3. The Rebellion of Miriam and Aaron
1. Miriam and Aaron speak against Moses (Numbers 12:1-3)
2. The interference of the Lord (Numbers 12:4-9)
3. Miriam leprous (Numbers 12:10)
4. Aaron’s confession and intercession (Numbers 12:11-12)
5. Moses’ prayer and Miriam’s restoration (Numbers 12:13-16)
Open rebellion against Moses by his own brother and sister is the next step in the story of failure. Envy was at the bottom of it. The words Miriam and Aaron spoke reveal that they aimed at Moses’ position. Miriam was a prophetess (Exodus 15:20). Aaron had the dignity of the priesthood. Pride, the crime of the devil (1 Timothy 3:6), lead them to speak against their own brother. Miriam was the leader in this rebellion, for her name stands first and the judgment falls upon her. She may have been moved to jealousy by the elders having received the Spirit and exercising the gift of prophecy among the people. And Aaron reveals the weakness of the flesh. It is the second time he failed in this manner. He could not resist the clamoring of the people when they demanded the golden calf and here he cannot resist his sister, who became the willing instrument of Satan, like the first woman (1 Timothy 2:14). Moses had a Cushite woman for wife. This typifies the great truth of the union of Christ and the church, that Gentiles were to be joint-heirs and joint-members of the same body. But it seems that the Cushite wife of Moses was only a subterfuge and an attempt to reflect upon the moral character of the man of God, whose position they envied.
(If this thought is followed out in its dispensational meaning, it becomes very interesting. The natural relations objected to this union, as the Jews were moved with jealousy when the gospel was preached to the Gentiles and the Gentiles believed. The book of Acts bears abundant testimony to this fact.)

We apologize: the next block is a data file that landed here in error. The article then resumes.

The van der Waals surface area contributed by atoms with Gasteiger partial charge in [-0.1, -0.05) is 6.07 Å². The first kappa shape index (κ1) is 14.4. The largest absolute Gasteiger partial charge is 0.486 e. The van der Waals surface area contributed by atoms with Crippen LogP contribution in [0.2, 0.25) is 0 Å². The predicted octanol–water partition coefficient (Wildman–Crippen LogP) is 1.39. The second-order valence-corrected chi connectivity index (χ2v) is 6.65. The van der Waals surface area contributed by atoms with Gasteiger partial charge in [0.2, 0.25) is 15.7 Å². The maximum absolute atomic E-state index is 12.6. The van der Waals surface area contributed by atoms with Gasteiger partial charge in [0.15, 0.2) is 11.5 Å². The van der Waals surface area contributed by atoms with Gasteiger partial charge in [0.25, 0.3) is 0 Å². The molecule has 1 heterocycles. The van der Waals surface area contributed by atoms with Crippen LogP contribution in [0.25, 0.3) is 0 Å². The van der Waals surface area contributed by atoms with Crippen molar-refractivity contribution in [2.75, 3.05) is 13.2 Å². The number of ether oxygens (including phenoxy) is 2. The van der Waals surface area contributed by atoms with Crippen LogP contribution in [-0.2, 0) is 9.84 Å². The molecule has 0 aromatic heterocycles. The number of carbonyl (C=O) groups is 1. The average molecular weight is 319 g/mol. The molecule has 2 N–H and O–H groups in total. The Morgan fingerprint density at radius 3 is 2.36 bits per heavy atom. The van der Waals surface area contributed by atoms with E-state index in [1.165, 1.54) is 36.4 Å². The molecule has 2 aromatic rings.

“And the Lord heard it.” Magnificent words these! and the Lord also said, “Wherefore then were ye not afraid to speak against my servant Moses?” It is a serious thing to speak against any servant of God. The Lord will always guard those who serve Him and vindicate their character. Moses did not take the case in his own hands. He did not answer back. His gracious character stands out in majestic greatness. How hard it is for a man who holds a high and honored position to bear any attack in silence and not to open his mouth! Moses kept silent, for he was very meek above all the men which were upon the face of the earth. In this he is a blessed type of Him who was meek and lowly; who reviled not when He was reviled, who opened not His mouth.
But did Moses really write the third verse? And if he did, does this not prove that he spoke well of himself? Some claim that this is an addition to the text. “The self-praise on the part of Moses which many have discovered in this description of his character, and on account of which some even of the earlier expositors regarded this verse as a later gloss, whilst more recent critics have used it as an argument against the Mosaic authorship of the Pentateuch, is not an expression of vain self display, or a glorification of his own gifts and excellences which he prided himself upon possessing above all others. It is simply a statement which was indispensable to a full and correct interpretation of all the circumstances and which was made quite objectively with reference to the character which Moses had not given to himself, but had acquired through the grace of God.” (Keil and Delitzsch, The Pentateuch.) This fully meets the difficulty.
And Jehovah speaks well of His servant Moses. He is declared faithful. With him He speaks and the similitude of Jehovah he is to behold. Compare with Hebrews 3:5-6. A greater than Moses is here! Christ is faithful as Son over God’s house. Aaron confesses his sin and Miriam’s sin. She is leprous and excluded from the congregation of Israel, where she tried to be the leader, but graciously restored at the appointed time as the result of the prayer of Moses. And may we not read here Israel’s story, leprous now, but some day healed and restored?
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Gaebelein, Arno Clemens. "Commentary on Numbers 12". "Gaebelein's Annotated Bible". https://www.studylight.org/
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